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You’re pregnant! Now what? A to-do list for your first trimester

Eek! We are crazy excited for you. Here’s what’s next. 

You’re pregnant!  Now what? A to-do list for your first trimester

? Celebrate!

Most women find out they’re pregnant before morning sickness strikes, so we hope you take time to toast (a nonalcoholic beverage) to the amazing miracle you just created.


There’s nothing more incredible than going from just the two of you to a family. We’re so excited for you, and we hope you take the time to enjoy your partner and write down your feelings, memories and experiences. Think about capturing as many of your pregnancy reveals as you can—on video, if possible. Trust us: You’ll cherish them later.

Eep!

It’s going down for real.

Tell your partner—in style.

A photo posted by jeannette ogden (@shutthekaleup) on

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Maybe you both watched as the pregnancy test revealed two little lines (AHH!), but if you need a fun way to reveal the news to your partner, we’re all. About. It.

What could possibly be cuter than a woman telling her man they’re going to have a baby?

We’re crushing all over these adorable viral videos and hope you find an inspired way to let your husband know he’s going to be a daddy. ?

Try not to worry.

The risk of miscarriage decreases with each week of pregnancy. Most miscarriages occur within the first 13 weeks of pregnancy.

Most miscarriages are believed to be caused by non-preventible genetic abnormalities in the fetus.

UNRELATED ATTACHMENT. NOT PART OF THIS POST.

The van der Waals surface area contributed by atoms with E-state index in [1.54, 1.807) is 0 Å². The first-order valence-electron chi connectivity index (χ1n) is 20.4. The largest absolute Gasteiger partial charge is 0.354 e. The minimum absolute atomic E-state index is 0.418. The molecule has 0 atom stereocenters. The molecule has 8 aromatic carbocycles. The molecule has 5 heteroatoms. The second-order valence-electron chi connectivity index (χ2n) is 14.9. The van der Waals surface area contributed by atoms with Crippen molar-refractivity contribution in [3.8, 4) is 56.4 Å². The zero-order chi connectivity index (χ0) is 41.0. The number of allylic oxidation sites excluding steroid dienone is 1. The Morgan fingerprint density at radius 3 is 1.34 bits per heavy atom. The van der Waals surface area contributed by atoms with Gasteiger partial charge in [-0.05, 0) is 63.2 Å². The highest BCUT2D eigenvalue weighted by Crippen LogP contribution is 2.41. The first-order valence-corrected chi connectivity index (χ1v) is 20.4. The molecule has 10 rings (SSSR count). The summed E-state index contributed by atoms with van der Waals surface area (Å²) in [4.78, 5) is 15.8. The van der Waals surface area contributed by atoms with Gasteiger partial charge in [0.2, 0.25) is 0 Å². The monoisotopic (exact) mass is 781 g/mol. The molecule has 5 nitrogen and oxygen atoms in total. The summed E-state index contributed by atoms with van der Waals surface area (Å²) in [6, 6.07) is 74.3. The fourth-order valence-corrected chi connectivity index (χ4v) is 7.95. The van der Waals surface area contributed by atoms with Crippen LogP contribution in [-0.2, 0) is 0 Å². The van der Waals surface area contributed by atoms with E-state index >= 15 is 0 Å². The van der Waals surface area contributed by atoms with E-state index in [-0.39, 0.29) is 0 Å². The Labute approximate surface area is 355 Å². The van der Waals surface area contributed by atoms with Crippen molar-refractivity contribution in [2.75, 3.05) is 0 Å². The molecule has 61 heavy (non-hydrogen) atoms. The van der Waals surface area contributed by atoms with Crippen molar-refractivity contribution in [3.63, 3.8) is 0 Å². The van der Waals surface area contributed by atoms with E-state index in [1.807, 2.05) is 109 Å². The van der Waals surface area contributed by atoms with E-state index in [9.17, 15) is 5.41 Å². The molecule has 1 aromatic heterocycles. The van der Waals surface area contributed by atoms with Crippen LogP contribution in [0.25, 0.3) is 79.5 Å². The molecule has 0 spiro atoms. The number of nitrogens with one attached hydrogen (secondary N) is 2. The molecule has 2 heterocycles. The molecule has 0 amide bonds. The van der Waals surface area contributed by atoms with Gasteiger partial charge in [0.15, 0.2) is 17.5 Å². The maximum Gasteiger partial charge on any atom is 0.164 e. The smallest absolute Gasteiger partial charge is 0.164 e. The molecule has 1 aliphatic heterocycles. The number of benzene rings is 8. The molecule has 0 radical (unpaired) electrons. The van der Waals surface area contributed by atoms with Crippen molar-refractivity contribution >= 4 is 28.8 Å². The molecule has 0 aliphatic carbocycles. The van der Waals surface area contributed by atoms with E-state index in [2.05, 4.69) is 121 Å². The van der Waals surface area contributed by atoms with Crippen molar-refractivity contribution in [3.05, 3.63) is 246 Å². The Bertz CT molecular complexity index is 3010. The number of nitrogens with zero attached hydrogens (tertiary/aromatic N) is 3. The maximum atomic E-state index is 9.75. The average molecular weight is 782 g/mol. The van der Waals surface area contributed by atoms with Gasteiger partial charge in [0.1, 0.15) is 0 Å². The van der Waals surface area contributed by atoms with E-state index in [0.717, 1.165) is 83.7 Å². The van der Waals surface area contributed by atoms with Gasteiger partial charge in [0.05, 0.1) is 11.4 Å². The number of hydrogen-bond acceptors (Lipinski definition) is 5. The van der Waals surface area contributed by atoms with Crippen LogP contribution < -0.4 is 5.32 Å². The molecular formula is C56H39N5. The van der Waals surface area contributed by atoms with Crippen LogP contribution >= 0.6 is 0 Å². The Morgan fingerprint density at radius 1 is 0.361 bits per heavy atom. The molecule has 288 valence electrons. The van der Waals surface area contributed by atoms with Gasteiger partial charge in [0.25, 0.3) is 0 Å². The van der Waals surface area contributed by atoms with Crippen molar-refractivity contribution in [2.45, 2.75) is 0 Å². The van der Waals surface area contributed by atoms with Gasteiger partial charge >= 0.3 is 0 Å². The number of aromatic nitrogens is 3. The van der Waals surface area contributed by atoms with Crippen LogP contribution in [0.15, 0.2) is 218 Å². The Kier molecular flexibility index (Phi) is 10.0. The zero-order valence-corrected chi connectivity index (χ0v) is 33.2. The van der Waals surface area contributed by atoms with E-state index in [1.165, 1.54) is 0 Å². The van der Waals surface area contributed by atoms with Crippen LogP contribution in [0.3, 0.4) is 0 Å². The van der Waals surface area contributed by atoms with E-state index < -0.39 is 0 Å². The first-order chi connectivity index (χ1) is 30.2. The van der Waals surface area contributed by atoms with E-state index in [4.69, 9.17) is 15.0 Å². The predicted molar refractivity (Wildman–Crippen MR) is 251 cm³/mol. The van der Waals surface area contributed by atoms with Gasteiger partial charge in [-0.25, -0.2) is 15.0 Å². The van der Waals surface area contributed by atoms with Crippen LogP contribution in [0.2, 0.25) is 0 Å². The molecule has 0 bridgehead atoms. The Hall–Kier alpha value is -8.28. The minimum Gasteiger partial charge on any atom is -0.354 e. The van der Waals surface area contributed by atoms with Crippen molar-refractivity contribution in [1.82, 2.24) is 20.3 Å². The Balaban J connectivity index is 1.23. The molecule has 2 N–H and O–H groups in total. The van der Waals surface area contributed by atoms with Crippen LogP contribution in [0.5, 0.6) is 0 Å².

We know it can be so hard not to worry, so make sure you chat with your doctor about any specific concerns.

This is the beginning of the journey to motherhood. It’s not an easy road to walk, but it’s so worth it.

Brush up on those dietary rules.

Nix the alcohol for now (you can start chilling the champagne for your trip home from the hospital) and cut down on caffeine. Experts recommend consuming a max of 200 mg of caffeine (one 12-ounce cup of coffee) a day during pregnancy to play it safe.

Since pregnant women are at increased risks for foodborne illness, OB-GYNs say that we should cut out blue cheese for nine months, too. (You’re lucky we already love you, little one.)

Here’s what else they say pregnant women should avoid:

  • Unpasteurized milk and foods made with unpasteurized milk
  • Hot dogs, lunch meats and cold cuts unless they are heated until steaming hot just before serving
  • Refrigerated paté and meat spreads
  • Refrigerated smoked seafood
  • Raw and undercooked seafood, eggs and meat


Get yourself to an OB.

Visit your doctor as soon as you can in your early pregnancy.

Not only might you get an early sneak peek of your little one inside your womb, but seeing your doctor early in the trimester can help detect issues with hormone levels, underlying health issues or even nutritional deficiencies.

You’ll be visiting the doctor every month for the next two trimesters (and much more frequently after that), so make sure you’re heading to a doctor you trust.

You two are going to become verrrrry intimate very soon.

Keep up your fitness routine. ?‍♀️

Even light exercise during pregnancy can do wonders for your baby’s development, your weight gain, and even your labor and delivery.

Whatever physical activity feels right for you, go for it. Continuing to exercise at your usual activity level is okay. (As always, talk to your doctor.)

But after that...

Get R&R on repeat.